(Bloomberg) -- A new feature designed to blur naked photos sent to teens in private Instagram messages is coming under attack even before it’s rolled out. 

The feature, which Meta Platforms Inc. plans to begin testing next month, is intended to deter online sextortion crimes, which have led to more than two dozen teen suicides over the past two years. But users can override it: One tap on the blurred image, and everything is revealed.

“This is too little too late and, quite frankly, doesn’t do anything to protect kids,” said Lina Nealon, vice president and director of corporate strategic initiatives at the National Center on Sexual Exploitation, an anti-pornography organization. That nude image remains “just a mere click away,” she said.

Arturo Bejar, who spent six years working on child safety tools at Meta, called the new feature “woefully insufficient.” Bejar left in 2021 after flagging to executives that teenagers, including his own daughter, were receiving too many unwanted sexual advances on the platform. He testified at a Senate hearing in November that the company wasn’t doing enough to prevent harm against its youngest users. 

“What teen boy isn’t going to unblur a naked photo sent by a girl?” Bejar said in an interview. “How many kids need to die before there are measures that effectively prevent sextortion? What’s at stake here is teenagers’ lives.”

Meta’s move to fight sextortion was announced earlier this month after Bloomberg News made inquiries about the platform’s efforts to combat the crime, in which scammers posing as teenage girls on Instagram or Snapchat get their targets to send nude images. The scammers then blackmail them. The announcement came just days before Bloomberg published a story about the issue, focusing on the death of Jordan DeMay, a 17-year-old football and basketball star from Marquette, Michigan.

The company said it would start testing nudity-protection features for teens, including encouraging them to think twice before sending or forwarding explicit images, and warning them to scrutinize profiles because people might not be who they say they are. Meta also said it would deploy machine-learning technology to blur any nude image initially received by a user under 18.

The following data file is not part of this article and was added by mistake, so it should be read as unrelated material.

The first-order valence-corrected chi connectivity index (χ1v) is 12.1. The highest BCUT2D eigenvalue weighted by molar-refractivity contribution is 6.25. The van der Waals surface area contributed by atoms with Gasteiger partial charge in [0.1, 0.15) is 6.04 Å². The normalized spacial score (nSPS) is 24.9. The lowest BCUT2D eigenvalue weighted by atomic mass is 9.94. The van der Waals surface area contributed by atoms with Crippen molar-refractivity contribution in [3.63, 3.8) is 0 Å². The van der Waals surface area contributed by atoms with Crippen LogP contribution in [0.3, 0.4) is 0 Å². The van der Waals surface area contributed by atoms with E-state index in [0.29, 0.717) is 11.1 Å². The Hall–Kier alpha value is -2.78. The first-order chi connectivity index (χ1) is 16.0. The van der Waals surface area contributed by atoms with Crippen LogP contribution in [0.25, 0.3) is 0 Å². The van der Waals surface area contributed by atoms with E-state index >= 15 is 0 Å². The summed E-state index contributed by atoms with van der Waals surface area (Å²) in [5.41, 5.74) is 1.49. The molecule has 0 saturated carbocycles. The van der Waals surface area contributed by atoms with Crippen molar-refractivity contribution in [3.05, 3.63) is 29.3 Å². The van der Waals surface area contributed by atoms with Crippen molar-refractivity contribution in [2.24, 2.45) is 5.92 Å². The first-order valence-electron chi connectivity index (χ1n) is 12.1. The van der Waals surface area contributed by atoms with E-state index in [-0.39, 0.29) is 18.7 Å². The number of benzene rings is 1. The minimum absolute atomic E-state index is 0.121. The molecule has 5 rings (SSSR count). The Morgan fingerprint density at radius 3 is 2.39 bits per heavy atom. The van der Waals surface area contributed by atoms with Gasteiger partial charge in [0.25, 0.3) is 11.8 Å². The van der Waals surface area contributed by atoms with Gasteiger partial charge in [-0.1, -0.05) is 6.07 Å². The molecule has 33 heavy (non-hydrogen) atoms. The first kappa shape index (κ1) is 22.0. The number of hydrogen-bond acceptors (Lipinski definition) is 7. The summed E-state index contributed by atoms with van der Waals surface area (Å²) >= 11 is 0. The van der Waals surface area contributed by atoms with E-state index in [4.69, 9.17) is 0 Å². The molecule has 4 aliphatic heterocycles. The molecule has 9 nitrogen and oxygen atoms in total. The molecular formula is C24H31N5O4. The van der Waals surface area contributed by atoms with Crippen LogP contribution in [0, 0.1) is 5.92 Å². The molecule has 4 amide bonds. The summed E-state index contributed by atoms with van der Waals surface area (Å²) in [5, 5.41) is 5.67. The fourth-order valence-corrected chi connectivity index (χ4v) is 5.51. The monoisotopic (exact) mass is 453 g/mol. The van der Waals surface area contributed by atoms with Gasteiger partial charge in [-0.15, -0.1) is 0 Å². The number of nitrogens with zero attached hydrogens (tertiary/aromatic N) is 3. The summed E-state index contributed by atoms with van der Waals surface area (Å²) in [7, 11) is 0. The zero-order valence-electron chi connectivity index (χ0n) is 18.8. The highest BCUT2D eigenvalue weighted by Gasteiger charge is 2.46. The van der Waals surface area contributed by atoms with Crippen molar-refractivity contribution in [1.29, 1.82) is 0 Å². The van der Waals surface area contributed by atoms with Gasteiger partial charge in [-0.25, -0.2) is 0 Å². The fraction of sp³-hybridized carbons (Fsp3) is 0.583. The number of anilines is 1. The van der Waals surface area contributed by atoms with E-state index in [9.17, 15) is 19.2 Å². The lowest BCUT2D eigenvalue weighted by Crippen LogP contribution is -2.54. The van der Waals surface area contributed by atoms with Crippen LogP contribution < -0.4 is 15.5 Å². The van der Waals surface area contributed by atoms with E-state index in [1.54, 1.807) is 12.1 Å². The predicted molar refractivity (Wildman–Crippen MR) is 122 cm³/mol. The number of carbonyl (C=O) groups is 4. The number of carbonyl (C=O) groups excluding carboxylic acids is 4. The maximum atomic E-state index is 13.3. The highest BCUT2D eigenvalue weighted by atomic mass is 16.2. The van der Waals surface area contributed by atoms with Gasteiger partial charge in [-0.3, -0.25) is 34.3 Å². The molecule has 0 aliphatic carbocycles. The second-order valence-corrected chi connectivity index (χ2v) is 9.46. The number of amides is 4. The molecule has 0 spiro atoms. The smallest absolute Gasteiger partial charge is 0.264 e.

Gail Kent, a policy director for Messenger and Instagram Direct Message at Meta, defended the company’s position on allowing teens to view the nude images if they choose to. She said in an interview that users have an expectation of privacy when sending messages, and that the technology isn’t good enough to detect the context in which an image has been shared or to determine the age of the person in a photo.

It is against Meta’s policies for users of any age to share naked images in public spaces, such as Facebook or Instagram feeds, but private messages are harder to police, Kent said. 

“There is an expectation that people have when sending an SMS or a telephone call that the company facilitating that is not proactively reading or listening to these conversations or making judgment calls on what is and isn’t being said,” said Kent, who spent two decades working in law enforcement before joining Meta five years ago.

The new features are designed to add a layer of friction when sending or receiving explicit images, Kent said. “This is all about getting people to stop and think,” she said. “There are no silver bullets in this. We are just going to have to continue to evolve.”

The company plans to roll out the new feature globally for all Instagram users under 18 in the coming months and to explore similar options for Facebook Messenger.

New Mexico Attorney General Raúl Torrez, who has filed a lawsuit accusing Meta of facilitating child sexual abuse, said the new measures “fall significantly short of what is needed.” He said law enforcement has pleaded with Meta for years to address sextortion schemes on its platforms. 

“It is deeply disturbing that the company will only lift a finger once its executives become concerned about bad publicity,” Torrez said. “Meta’s superficial efforts are indicative of a broader reluctance to implement the safeguards necessary to truly protect young individuals on Instagram, Facebook and Whatsapp.”

Meta is the first social media platform to offer a nudity-blurring feature for minors. Snap Inc. declined to share any details about whether it is working on a similar feature, and TikTok didn’t respond to requests for comment.

©2024 Bloomberg L.P.